Sometimes those places are good...full of sunshine, rainbows, and unicorn farts.
Other times, those places have people who install plates, and screws, to put us back together.
Here's one that is probably the latter...
Reynolds partnered with a UK frame builder to see what could be done with 3D printing of Ti.
Now listen, I'm no engineer. Never claimed to be. What I AM, is fairly knowledgeable about bicycles. What works,,,what doesn't...what is clearly dangerous and stupid...
Let's examine the photos above (there are plenty more to peruse in the linked article)...
Cool looking. Probably very light. Stiff? not so much. After pressing in a headset, and riding the frame for a while, it seems clear that a bit of tuliping would probably occur. Not good for the orthodontic work your parents paid for so many years ago.
And the headset itself? Think it'll be crunchy after a few wet rides? (You can answer that one yourselves!)
--The top tube :
It's OPEN on the end that attached to the headtube. If it's raining, you'd never have to stop at the store for water. Simply dump the frame into your bottles. And as SpokeJunky pointed out, after a wet ride, it's a "Hang to Dry" affair.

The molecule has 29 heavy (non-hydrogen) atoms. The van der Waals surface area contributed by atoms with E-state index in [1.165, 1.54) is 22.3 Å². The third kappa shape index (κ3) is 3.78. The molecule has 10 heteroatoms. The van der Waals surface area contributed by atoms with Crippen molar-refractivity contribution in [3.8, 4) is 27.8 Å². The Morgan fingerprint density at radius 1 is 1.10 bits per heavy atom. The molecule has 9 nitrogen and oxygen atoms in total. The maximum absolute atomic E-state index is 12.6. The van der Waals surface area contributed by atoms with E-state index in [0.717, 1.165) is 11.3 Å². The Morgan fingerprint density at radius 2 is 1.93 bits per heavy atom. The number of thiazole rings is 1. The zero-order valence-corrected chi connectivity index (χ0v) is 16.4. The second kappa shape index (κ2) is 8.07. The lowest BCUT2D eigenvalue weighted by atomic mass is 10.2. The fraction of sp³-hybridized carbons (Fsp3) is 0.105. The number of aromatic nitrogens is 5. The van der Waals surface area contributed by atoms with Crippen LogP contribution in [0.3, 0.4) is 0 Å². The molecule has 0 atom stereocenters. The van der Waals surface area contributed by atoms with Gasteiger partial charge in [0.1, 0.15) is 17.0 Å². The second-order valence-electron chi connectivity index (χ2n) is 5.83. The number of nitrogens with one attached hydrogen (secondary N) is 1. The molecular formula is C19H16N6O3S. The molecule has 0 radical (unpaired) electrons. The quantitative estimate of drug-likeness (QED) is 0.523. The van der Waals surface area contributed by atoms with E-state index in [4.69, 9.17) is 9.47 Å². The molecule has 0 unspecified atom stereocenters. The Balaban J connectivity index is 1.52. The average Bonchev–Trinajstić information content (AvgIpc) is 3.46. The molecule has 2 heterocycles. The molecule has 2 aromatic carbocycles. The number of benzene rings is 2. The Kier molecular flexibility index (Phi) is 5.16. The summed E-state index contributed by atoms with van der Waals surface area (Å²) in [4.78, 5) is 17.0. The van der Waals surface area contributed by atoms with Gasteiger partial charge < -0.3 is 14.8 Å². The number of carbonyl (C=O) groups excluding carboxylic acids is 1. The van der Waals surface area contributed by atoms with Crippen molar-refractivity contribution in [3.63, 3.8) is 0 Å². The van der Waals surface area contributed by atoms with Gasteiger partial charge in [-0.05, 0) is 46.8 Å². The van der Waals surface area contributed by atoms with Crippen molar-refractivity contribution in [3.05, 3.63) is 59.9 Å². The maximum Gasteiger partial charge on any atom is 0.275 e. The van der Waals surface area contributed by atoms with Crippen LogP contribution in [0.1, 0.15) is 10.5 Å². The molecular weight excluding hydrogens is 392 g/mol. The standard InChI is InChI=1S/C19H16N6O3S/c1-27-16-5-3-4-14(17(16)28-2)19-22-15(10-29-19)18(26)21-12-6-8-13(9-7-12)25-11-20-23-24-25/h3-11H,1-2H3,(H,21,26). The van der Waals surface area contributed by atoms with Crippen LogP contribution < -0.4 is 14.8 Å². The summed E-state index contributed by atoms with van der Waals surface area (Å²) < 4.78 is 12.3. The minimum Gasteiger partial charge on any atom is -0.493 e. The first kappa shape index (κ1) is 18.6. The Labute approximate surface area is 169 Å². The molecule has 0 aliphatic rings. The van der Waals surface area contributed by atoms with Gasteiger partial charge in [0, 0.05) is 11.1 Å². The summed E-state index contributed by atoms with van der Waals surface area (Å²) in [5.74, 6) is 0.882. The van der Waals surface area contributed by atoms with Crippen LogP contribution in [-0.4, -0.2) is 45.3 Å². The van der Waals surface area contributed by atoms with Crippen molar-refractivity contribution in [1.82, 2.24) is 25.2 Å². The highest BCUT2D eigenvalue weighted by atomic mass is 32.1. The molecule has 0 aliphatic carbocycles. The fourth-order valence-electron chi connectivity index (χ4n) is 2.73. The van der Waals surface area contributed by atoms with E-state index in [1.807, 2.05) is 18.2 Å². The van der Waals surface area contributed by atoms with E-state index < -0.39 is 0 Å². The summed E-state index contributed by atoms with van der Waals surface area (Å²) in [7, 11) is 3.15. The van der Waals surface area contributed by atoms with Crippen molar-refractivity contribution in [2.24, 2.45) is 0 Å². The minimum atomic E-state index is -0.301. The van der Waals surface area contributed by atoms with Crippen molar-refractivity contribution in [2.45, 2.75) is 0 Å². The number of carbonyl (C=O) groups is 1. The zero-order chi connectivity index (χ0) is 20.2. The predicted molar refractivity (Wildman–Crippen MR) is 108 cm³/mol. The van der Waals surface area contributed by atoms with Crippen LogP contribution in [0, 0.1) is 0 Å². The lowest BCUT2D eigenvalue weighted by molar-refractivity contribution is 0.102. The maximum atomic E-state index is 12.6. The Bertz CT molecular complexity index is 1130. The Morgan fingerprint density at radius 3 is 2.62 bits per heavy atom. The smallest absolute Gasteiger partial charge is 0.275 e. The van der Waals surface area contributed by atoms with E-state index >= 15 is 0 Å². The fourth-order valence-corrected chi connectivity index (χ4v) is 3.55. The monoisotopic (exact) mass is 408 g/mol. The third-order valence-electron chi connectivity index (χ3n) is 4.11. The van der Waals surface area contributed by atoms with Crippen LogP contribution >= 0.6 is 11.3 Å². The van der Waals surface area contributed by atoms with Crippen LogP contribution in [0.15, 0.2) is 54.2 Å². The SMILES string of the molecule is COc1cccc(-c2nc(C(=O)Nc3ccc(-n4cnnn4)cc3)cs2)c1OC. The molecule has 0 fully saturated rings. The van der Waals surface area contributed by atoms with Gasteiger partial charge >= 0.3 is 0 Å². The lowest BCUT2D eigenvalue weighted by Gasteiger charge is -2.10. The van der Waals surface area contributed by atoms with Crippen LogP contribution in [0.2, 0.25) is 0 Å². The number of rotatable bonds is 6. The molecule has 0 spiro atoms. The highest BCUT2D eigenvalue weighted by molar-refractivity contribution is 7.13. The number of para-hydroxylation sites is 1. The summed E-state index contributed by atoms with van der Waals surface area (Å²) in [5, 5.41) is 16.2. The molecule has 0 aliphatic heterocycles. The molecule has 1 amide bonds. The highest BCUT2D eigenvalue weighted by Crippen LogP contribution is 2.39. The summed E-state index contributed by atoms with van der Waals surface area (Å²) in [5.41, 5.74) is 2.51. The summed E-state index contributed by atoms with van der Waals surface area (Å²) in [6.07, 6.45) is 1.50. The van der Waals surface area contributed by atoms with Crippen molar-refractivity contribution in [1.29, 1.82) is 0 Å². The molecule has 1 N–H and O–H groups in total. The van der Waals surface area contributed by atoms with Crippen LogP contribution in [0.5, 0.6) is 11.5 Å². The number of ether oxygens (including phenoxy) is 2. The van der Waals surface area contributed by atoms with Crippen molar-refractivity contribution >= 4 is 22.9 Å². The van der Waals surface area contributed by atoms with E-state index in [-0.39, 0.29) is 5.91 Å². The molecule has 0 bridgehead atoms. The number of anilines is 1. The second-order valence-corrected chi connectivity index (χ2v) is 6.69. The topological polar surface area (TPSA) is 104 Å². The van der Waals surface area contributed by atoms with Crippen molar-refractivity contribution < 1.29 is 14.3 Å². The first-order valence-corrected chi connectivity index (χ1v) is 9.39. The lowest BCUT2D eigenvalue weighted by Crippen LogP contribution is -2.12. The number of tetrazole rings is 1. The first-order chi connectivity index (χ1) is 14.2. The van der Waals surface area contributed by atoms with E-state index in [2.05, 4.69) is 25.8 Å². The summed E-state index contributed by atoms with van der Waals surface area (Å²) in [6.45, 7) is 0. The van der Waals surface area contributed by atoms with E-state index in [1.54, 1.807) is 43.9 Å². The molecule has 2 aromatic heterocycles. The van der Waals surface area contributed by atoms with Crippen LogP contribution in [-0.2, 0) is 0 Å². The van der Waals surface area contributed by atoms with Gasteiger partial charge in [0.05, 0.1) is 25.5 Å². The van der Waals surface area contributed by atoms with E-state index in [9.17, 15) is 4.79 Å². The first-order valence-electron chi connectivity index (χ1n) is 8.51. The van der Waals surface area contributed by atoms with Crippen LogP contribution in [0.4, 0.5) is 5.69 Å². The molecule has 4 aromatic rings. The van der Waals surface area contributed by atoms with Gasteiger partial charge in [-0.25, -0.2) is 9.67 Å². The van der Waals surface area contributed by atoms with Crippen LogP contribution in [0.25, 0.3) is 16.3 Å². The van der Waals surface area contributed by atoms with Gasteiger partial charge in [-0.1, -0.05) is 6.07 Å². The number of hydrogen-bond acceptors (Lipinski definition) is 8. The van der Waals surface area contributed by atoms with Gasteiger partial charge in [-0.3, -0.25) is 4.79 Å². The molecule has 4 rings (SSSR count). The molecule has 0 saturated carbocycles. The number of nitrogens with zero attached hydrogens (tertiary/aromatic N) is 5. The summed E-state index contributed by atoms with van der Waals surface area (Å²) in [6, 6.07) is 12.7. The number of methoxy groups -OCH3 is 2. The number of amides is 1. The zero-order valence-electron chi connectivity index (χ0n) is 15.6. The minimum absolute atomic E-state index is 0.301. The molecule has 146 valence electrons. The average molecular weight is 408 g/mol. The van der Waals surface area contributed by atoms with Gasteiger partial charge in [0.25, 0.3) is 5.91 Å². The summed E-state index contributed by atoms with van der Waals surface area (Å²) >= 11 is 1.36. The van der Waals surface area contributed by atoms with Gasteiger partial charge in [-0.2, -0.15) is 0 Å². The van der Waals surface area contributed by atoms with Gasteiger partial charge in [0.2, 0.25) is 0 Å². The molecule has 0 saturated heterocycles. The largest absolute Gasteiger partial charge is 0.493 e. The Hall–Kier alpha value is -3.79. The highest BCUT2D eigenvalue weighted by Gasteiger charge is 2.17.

--The BB shell :
Can't thread that one, eh? And again, I'm no engineer, but methinks that the open, mesh-like design would be problematic as far as the life expectancy of BB bearings goes. Unless, of course, one truly enjoys pulling apart the crank/BB set-up on their bike, and servicing it every, I don't know, two weeks or so. Or after every rain ride...which ever comes first.
We ALL know how dependable, and noise-free, the pressfit bearings are. BB30...cough...cough...
And this isn't really a design flaw, per se, but more a comment on craftsmanship. Who welded this thing? The welds look like the toothpaste my kids blop (it's a word!) into the sink.
Did they miter the tubes with a butterknife?
Not exactly good marketing for that builder.
This is a proper Ti weld...
As a design exercise, it's cool. It shows what can be done with 3D printing. It's the future.
Would I ride it? Sure...on a golf course. That way, when the frame fails in a catastrophic manner, there will be plenty of soft, and possibly damp, grass on which to land.
Let's just hope this big SOB isn't hanging around...